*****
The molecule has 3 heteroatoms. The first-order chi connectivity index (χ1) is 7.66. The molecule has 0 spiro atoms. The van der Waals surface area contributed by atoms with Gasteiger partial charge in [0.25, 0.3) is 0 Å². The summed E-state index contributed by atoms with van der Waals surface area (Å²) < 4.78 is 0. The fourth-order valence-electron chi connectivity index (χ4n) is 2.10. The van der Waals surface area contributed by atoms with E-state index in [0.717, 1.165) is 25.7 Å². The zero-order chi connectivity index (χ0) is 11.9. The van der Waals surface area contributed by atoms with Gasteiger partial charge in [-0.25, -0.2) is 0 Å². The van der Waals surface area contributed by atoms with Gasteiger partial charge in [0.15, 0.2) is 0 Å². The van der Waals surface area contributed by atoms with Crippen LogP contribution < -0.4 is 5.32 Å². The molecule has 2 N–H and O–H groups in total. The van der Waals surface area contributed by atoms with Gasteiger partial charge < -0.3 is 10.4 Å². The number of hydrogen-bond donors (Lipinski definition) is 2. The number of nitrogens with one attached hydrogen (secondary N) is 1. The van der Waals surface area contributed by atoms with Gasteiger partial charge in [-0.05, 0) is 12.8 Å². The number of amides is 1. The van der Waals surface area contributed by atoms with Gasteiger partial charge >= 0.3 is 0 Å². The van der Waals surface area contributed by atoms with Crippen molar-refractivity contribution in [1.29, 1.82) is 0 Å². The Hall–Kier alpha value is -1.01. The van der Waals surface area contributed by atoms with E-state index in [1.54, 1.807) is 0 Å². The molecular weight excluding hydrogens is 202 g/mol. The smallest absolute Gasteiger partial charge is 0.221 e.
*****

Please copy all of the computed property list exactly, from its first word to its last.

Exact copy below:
The molecule has 3 heteroatoms. The first-order chi connectivity index (χ1) is 7.66. The molecule has 0 spiro atoms. The van der Waals surface area contributed by atoms with Gasteiger partial charge in [0.25, 0.3) is 0 Å². The summed E-state index contributed by atoms with van der Waals surface area (Å²) < 4.78 is 0. The fourth-order valence-electron chi connectivity index (χ4n) is 2.10. The van der Waals surface area contributed by atoms with E-state index in [0.717, 1.165) is 25.7 Å². The zero-order chi connectivity index (χ0) is 11.9. The van der Waals surface area contributed by atoms with Gasteiger partial charge in [-0.25, -0.2) is 0 Å². The van der Waals surface area contributed by atoms with Gasteiger partial charge in [0.15, 0.2) is 0 Å². The van der Waals surface area contributed by atoms with Crippen LogP contribution < -0.4 is 5.32 Å². The molecule has 2 N–H and O–H groups in total. The van der Waals surface area contributed by atoms with Gasteiger partial charge < -0.3 is 10.4 Å². The number of hydrogen-bond donors (Lipinski definition) is 2. The number of nitrogens with one attached hydrogen (secondary N) is 1. The van der Waals surface area contributed by atoms with Gasteiger partial charge in [-0.05, 0) is 12.8 Å². The number of amides is 1. The van der Waals surface area contributed by atoms with Gasteiger partial charge >= 0.3 is 0 Å². The van der Waals surface area contributed by atoms with Crippen molar-refractivity contribution in [1.29, 1.82) is 0 Å². The Hall–Kier alpha value is -1.01. The van der Waals surface area contributed by atoms with E-state index in [1.54, 1.807) is 0 Å². The molecular weight excluding hydrogens is 202 g/mol. The smallest absolute Gasteiger partial charge is 0.221 e.